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Abstract Detail

Strategies for healing our coast lines: Deepwater Horizon oil spill in the Gulf of Mexico, erosion and urban degradation: progress for the North American future marine macro-plants

shafer, deborah [1].

Using seeds to increase and heal biodiversity in Large-scale submerged aquatic vegetation restoration in the Cheseapeke Bay.

In 2003, the Chesapeake Bay Program developed a strategy to accelerate the large-scale restoration of seagrasses and other submerged aquatic vegetation (SAV) within Chesapeake Bay, one of the world's largest estuaries. One of their goals involved planting more than 1,000 acres of SAV in order to restoration populations to historic levels. Seeding was determined to be one of the most cost-effective means of planting and restoring large, self-maintaining, genetically diverse SAV beds. However, protocols for the harvest, processing, storage, and subsequent dispersal of seeds of most SAV species were largely non-existent. An interagency research program was launched in 2003 in Maryland and Virginia to develop tools, techniques, and protocols for using seeds in large-scale SAV restoration. We now have protocols available for multiple SAV species, spanning the salinity gradient from polyhaline to oligohaline waters. Costs of planting are on a downward trend as our knowledge and experience increase. The process of developing these protocols for using seeds in SAV restoration should be widely applicable in other regions.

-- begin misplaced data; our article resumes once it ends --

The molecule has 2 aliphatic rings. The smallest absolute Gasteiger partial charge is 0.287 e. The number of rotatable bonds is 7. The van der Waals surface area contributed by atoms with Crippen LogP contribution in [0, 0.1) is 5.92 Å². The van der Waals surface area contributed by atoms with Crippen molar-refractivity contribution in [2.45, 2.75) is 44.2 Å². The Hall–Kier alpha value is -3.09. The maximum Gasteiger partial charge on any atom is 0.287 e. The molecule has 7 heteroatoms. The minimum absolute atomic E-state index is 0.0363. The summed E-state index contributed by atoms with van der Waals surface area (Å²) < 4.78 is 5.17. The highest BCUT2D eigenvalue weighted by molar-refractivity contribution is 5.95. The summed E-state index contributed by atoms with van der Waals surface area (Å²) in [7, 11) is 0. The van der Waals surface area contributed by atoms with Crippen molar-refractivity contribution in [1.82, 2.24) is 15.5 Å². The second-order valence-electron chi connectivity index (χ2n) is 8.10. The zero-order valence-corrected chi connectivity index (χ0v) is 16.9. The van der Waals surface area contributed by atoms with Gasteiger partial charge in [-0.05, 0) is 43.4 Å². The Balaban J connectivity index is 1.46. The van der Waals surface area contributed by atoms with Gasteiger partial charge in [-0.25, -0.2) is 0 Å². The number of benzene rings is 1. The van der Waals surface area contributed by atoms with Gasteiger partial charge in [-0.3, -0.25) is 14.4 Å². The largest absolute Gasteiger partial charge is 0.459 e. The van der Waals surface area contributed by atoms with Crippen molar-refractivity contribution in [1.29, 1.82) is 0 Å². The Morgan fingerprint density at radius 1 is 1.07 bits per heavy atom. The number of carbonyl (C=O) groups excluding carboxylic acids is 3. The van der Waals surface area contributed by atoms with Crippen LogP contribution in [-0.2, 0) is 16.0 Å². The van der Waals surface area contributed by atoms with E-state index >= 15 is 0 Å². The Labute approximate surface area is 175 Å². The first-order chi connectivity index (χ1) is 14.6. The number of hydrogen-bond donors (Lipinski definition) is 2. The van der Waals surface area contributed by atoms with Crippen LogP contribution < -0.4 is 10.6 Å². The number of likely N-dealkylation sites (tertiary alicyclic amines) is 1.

Broader Impacts:

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1 - U.S. Army Corps of Engineers., Engineer Research and Development, 3909 Halls' Ferry Road, Vicksburg, MS, 39108, USA

biodiversity seagrasses
seagrass seed collection
seagrass restoration
seagrass seed storage
Chesapeke Bay
Zostera marina seeds.

Presentation Type: Symposium or Colloquium Presentation
Session: SY13
Location: Lindell D/Chase Park Plaza
Date: Wednesday, July 13th, 2011
Time: 4:00 PM
Number: SY13005
Abstract ID:755

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